Taking On The Mantle

The weather here in the Bay Area is not the idyllic Californian sun that many people think it is – in fact it can be downright c-c-cold. There was frost in the hills today, for example. OK, so not ice storms and driving winds, but cold enough to warrant a proper overcoat. So once again I was on the hunt for piece of clothing that no-one seems to sell, my exacting tastes (or “fussiness”) causing me grief yet again.

I have an old raincoat from the UK, which is looking a little tatty these days, and it also doesn’t have a hood. This was very important – I hate using umbrellas. I hate using them, carrying them, remembering them, and struggling with them in the slightest breeze. In addition, I hate the way some people carry golf umbrellas while walking on the sidewalks. They’re not designed for that – they’re too big. They poke people in the eye, and they’re the equivalent of the SUV on the road: a big bullying “I’m dry so screw you” antisocial thug.

So anyway, I needed a coat with a hood. There’s plenty of those around, but I wanted something I could wear over a suit. I could get any number of waterproof hooded jackets from the sports store, but they wouldn’t go over a suit. They’d either be too short, so the suit coat would protrude – very bad – or they’d be inappropriate colors, or have a big logo on them. I can’t understand why men’s raincoats don’t have hoods. I’d love a good Burberry raincoat with a functional hood, but it just seems not to be the way they’re designed. Tradition? Women have it easy – several of my female colleagues have overcoats that I would love a male version of.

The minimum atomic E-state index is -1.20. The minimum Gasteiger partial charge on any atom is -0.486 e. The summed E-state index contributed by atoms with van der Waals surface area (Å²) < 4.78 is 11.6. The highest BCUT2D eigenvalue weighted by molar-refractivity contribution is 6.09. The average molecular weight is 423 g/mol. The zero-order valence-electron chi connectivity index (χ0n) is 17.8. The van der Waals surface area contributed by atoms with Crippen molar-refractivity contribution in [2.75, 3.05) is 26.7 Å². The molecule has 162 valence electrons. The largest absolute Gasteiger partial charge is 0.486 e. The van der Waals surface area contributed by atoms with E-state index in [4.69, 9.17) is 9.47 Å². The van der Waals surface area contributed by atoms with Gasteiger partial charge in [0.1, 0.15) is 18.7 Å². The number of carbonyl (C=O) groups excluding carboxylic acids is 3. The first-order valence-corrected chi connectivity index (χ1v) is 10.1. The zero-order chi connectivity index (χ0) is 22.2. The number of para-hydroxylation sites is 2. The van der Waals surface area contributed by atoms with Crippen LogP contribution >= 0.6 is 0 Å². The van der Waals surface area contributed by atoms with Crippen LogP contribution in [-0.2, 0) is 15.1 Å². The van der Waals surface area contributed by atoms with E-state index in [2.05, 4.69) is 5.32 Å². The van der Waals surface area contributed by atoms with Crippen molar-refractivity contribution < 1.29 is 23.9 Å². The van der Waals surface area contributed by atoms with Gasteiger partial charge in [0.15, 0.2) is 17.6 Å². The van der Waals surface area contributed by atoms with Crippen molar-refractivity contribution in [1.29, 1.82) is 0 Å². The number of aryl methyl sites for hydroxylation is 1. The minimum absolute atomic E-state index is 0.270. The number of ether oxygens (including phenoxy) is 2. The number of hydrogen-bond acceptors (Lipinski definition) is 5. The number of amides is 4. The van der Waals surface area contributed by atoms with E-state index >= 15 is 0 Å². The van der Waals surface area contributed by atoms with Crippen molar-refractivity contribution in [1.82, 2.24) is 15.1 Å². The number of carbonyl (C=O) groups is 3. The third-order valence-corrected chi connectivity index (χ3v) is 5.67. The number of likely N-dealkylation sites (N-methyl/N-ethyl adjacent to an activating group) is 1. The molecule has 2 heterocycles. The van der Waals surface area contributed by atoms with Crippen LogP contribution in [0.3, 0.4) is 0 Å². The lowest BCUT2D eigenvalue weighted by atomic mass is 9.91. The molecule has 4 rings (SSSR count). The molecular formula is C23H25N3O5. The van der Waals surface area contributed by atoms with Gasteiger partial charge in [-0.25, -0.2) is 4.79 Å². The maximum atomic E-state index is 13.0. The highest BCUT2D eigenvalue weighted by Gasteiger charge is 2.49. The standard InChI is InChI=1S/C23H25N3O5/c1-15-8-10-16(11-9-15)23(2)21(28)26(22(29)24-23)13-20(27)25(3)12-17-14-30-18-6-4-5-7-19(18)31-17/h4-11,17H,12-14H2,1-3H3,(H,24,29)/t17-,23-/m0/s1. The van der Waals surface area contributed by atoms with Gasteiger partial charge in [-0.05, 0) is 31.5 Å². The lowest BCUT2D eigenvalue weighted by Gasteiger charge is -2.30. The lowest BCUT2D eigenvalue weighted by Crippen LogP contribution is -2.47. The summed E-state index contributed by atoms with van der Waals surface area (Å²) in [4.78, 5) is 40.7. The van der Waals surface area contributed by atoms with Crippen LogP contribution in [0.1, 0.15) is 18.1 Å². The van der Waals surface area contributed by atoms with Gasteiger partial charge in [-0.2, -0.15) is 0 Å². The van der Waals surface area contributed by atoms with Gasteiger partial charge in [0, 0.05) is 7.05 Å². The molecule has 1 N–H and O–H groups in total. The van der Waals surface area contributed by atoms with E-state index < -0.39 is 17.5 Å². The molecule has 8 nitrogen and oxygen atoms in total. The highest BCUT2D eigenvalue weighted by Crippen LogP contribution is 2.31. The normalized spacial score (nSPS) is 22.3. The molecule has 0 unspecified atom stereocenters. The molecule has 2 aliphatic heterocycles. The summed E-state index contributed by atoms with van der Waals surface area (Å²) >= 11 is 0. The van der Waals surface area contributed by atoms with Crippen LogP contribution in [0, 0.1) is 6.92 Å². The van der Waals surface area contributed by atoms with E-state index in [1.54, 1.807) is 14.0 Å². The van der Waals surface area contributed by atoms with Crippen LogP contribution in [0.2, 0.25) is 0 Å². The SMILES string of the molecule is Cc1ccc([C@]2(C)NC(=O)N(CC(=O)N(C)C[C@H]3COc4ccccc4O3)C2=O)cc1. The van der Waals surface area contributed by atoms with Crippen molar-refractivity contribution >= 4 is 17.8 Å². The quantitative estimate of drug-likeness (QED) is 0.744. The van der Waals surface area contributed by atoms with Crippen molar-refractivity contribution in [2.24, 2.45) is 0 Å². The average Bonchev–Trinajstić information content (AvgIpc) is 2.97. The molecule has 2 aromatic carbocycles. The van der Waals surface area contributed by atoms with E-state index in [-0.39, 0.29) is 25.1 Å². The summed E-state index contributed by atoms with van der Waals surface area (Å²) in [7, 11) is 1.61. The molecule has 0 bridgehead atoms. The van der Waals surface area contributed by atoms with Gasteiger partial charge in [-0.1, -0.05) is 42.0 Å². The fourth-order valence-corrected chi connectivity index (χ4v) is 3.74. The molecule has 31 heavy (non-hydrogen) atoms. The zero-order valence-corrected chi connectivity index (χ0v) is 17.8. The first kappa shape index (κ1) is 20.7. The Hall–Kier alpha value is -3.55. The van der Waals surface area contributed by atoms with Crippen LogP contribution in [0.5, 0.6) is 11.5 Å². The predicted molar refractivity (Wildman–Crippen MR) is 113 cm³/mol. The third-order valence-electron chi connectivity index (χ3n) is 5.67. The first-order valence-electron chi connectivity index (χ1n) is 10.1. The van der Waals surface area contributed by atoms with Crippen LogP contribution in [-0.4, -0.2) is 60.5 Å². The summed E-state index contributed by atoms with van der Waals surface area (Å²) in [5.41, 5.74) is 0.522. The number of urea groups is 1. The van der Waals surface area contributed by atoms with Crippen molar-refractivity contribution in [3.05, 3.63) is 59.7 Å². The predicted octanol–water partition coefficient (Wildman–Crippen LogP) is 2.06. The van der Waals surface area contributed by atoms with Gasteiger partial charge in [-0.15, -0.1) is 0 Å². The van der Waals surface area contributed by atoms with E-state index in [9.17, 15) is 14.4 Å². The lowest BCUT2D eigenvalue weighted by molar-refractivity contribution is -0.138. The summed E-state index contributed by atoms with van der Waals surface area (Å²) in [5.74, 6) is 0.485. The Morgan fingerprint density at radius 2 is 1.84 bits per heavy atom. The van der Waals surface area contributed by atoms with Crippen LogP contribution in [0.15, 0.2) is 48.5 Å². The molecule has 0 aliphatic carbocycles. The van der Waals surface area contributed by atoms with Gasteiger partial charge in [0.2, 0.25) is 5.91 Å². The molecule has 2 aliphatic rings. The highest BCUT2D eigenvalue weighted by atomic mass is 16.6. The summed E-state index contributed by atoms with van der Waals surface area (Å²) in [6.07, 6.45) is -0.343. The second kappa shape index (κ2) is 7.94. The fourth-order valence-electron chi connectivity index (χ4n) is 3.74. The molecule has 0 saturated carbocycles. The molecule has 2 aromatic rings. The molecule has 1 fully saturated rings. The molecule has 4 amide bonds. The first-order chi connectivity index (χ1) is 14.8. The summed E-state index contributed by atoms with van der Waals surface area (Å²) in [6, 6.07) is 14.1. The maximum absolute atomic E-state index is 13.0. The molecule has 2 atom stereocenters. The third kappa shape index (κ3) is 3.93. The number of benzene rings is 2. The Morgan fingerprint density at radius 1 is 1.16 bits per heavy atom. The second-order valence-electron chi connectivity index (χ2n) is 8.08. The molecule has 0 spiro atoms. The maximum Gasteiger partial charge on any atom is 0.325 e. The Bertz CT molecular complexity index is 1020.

I searched around for a possible candidate, but for a long time I had no luck. I was hoping for something with a collar and hood arrangement a little like this:

The Man Who Fell To Earth checks out a light.
The Man Who Fell To Earth checks out a light.

…but that’s more like a duffle coat, with toggles on the front, and made of wool so it wouldn’t be waterproof. Not exactly what I was after.

It looked more and more like I was after a parka of some kind. I have no problem with that at all, after all, another source picture was this:

"Is it me for a moment?"

I like the combination of the suit with the parka. I don’t ride a scooter any more, but I do like that look a lot. Better than Sting in the same movie.

Finally I looked at the Eddie Bauer website, and found the Port Townsend Commuter Trench, which seemed to fit the bill. EB is a bit “elderly”, and certainly very outdoorsy, with fleeces and down jackets. But this particular model checked most of the boxes – at least enough of them. After looking around some more, and not seeing a better choice, I ordered one (they’re not available in the stores). I chose black, because I tend to choose black for most accessories like this. It was also available in grey, but the problem with artificial fabrics in grey is that they just look grey – there’s no heathering or texture to it.

It arrived a few weeks ago and I’m very happy with it. It’s a little on the chunky side, with its zip-out warm lining, but it’s really been good these past few days waiting for the bus. I tried taking the lining out, but then it was just a very thin layer, which didn’t keep me warm and didn’t do much to stop the wind.

The hood works fine. It packs away into the collar, but I tend to leave it out. The collar is a little on the stiff side because of the zip, but I don’t mind that. The combination of that, the artificial fabric, and the dystopian urban dreamscape in which I live, makes me think I look like this:

Mantles and Lids: The Originals by Dave Gibbons

A man can dream can’t he?